Economics of information (final term)


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Economics of information (final term)

  1. 1. Economics of informationMuhammad A. GanaeeMPhil Minhaj University
  2. 2. Definition of InformationAll the facts, conclusions, ideas, and creative worksof the human intellect and imagination that havebeen communicated, formally or informally, in anyform.(Online Dictionary for Library and Information Science)
  3. 3. Definition of economicsThe word “economics” comes from the Greek oikos, meaning“household”, and nomos, meaning “rule” or “governance”. Soeconomics means “rules of household”.A social science concerned chiefly with description andanalysis of the production, distribution, and consumption ofgoods and services.(Merriam-Webster Dictionary)
  4. 4. Economics of InformationThe economics of information is a branch ofmicroeconomic theory that studies how informationaffects an economy and economic decisions.
  5. 5. Economics of information: anintroductionFirst emerges in 1960sFundamental changes in world economicsEmergence of computer technologyEconomists Library and information scientistsEconomists tend to study the nature ofdecision making, the distribution ofinformation, the flow of information,and the role of the “informationsector” in a market context.Library and information scientists tendto look at notions of whatinformation is and at informationproducts as items bought, sold, used,copyrighted, made public, orprovided, particularly in libraries.Both sets of researchers attempt to refine models to explain for price, costs,benefits, values, and economic impacts.
  6. 6. Uses of the word "information"1. Information-as-process– The act of informing– communication of news of some fact oroccurrence; the action of telling or fact ofbeing told of something{Oxford English Dictionary, 1989, vol. 7, p. 944).
  7. 7. Uses of the word "information”continues…2. Information-as-knowledge– what is perceived in "information- as-process"– the "knowledge communicated concerningsome particular fact, subject, or event(Oxford English Dictionary, 1989, vol. 7, p. 944).
  8. 8. Uses of the word "information”continues…3. Information-as-thing– Used for data and documents– regarded as being informative– having the quality of imparting information(Oxford English Dictionary, 1989, vol. 7, p. 946).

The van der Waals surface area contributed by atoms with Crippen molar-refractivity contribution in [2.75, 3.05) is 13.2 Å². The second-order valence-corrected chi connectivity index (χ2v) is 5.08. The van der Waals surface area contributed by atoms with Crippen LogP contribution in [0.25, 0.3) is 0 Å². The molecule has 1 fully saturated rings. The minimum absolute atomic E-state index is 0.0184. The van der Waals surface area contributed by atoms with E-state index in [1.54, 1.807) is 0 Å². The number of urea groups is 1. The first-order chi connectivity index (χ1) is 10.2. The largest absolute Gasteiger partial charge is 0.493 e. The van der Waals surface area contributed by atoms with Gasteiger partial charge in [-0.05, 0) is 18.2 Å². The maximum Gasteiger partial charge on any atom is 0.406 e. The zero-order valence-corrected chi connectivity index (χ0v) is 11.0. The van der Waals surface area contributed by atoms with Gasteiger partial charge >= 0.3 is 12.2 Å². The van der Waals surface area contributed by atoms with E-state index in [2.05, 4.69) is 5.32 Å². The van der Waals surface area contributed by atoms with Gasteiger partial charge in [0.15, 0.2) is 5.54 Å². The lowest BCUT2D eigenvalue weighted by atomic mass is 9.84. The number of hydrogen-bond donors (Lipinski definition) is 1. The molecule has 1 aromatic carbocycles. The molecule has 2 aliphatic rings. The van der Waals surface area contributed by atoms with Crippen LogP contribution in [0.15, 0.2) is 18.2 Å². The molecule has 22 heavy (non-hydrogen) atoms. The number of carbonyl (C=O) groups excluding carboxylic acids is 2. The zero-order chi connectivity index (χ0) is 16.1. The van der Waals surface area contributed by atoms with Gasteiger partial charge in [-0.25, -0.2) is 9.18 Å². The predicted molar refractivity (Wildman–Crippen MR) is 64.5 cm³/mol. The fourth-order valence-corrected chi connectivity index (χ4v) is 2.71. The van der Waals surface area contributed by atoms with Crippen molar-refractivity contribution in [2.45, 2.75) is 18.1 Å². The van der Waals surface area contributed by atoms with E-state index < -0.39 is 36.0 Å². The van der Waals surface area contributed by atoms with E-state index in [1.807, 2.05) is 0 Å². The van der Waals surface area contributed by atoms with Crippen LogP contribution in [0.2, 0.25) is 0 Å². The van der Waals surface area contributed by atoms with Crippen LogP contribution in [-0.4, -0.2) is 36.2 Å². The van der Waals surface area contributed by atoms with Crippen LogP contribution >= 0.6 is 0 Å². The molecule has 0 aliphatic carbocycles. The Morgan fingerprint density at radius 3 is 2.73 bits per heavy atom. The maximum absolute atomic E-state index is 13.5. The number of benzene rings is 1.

9. 9. The Nature of Information1. Creationcreated for reasons beyond the marketLike for self-expression, space between creator/consumer disappear1. IntangibilityInformation is intangible with no set unitof measure.2. Heterogeneitya single kind of information can havemore than one form).
  10. 10. The Nature of Information continues…4. Time• highly perishable (for example, live news)4. Public good• is not consumed by being used• can be resold• given away with no reduction in its contents
  11. 11. Economic roles of information1. A Substitute for physical entities– Telecommuting replaces the movement of people– Exploration through imaging replaces explorationthrough surgery.1. Used for influence– Influence, persuade– Advertising serves buyers & sellers about products.1. Essential in education– serving the process of learning– Supplement teacher by providing material
  12. 12. Economic roles of informationcontinues…4. A substance of cultural enrichment– People are willing to pay for it, which is the basisfor the entertainment industries.4. As a product– produced as a package.– Can be a service– can be a capital resource
  13. 13. The macroeconomics ofinformation• The branch of economics that deals with anation’s total economic behavior.• role of information in national economies– in the distribution of the workforce amongvarious types of activities and functions.• It also relates to effects on nationaleconomic policies.
  14. 14. The macroeconomics ofinformation(continues…)• Background– Mark Uri Porat (He is best known for his doctoral work inwhich he created measures of the information economy).– In 1977, added information sector in national economies• Agriculture• industry• services– Four categories of information functions:1. Management functions2. Support functions (primarily clerical in nature)3. Equipment functions (hardware and software)4. Substantive functions (involved in the production and distributionof information)
  15. 15. The macroeconomics ofinformation(continues…)Categories ExamplesInformation production Research and DevelopmentAuthoring and composingInformation distribution Publishing and LibrariesTelevision and MoviesInformation transactions TelecommunicationBanking and brokerageInformation equipment Computer hardware and softwareTelecommunicationsCategories for Information industry